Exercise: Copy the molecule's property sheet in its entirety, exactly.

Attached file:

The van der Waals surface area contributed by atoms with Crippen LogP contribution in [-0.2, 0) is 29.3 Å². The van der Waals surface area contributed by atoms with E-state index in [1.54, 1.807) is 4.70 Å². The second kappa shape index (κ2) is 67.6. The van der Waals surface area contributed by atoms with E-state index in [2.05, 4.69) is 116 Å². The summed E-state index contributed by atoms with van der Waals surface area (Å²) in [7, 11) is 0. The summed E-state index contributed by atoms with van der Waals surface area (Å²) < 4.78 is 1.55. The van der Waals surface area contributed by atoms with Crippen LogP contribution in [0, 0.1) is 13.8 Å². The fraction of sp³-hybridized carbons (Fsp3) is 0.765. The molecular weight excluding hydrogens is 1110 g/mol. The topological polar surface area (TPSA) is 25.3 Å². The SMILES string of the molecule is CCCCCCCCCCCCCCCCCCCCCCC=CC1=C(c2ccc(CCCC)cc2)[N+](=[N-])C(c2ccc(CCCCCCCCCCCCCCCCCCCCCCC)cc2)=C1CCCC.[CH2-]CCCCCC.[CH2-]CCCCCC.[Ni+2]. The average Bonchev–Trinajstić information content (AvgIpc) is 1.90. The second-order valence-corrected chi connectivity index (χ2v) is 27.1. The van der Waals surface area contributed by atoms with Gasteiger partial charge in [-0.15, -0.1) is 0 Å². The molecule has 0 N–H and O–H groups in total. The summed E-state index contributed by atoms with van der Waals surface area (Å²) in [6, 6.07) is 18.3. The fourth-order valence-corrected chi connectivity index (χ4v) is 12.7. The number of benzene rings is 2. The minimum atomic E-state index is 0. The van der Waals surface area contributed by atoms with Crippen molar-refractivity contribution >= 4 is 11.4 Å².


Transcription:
The van der Waals surface area contributed by atoms with Crippen LogP contribution in [-0.2, 0) is 29.3 Å². The van der Waals surface area contributed by atoms with E-state index in [1.54, 1.807) is 4.70 Å². The second kappa shape index (κ2) is 67.6. The van der Waals surface area contributed by atoms with E-state index in [2.05, 4.69) is 116 Å². The summed E-state index contributed by atoms with van der Waals surface area (Å²) in [7, 11) is 0. The summed E-state index contributed by atoms with van der Waals surface area (Å²) < 4.78 is 1.55. The van der Waals surface area contributed by atoms with Crippen LogP contribution in [0, 0.1) is 13.8 Å². The fraction of sp³-hybridized carbons (Fsp3) is 0.765. The molecular weight excluding hydrogens is 1110 g/mol. The topological polar surface area (TPSA) is 25.3 Å². The SMILES string of the molecule is CCCCCCCCCCCCCCCCCCCCCCC=CC1=C(c2ccc(CCCC)cc2)[N+](=[N-])C(c2ccc(CCCCCCCCCCCCCCCCCCCCCCC)cc2)=C1CCCC.[CH2-]CCCCCC.[CH2-]CCCCCC.[Ni+2]. The average Bonchev–Trinajstić information content (AvgIpc) is 1.90. The second-order valence-corrected chi connectivity index (χ2v) is 27.1. The van der Waals surface area contributed by atoms with Gasteiger partial charge in [-0.15, -0.1) is 0 Å². The molecule has 0 N–H and O–H groups in total. The summed E-state index contributed by atoms with van der Waals surface area (Å²) in [6, 6.07) is 18.3. The fourth-order valence-corrected chi connectivity index (χ4v) is 12.7. The number of benzene rings is 2. The minimum atomic E-state index is 0. The van der Waals surface area contributed by atoms with Crippen molar-refractivity contribution >= 4 is 11.4 Å².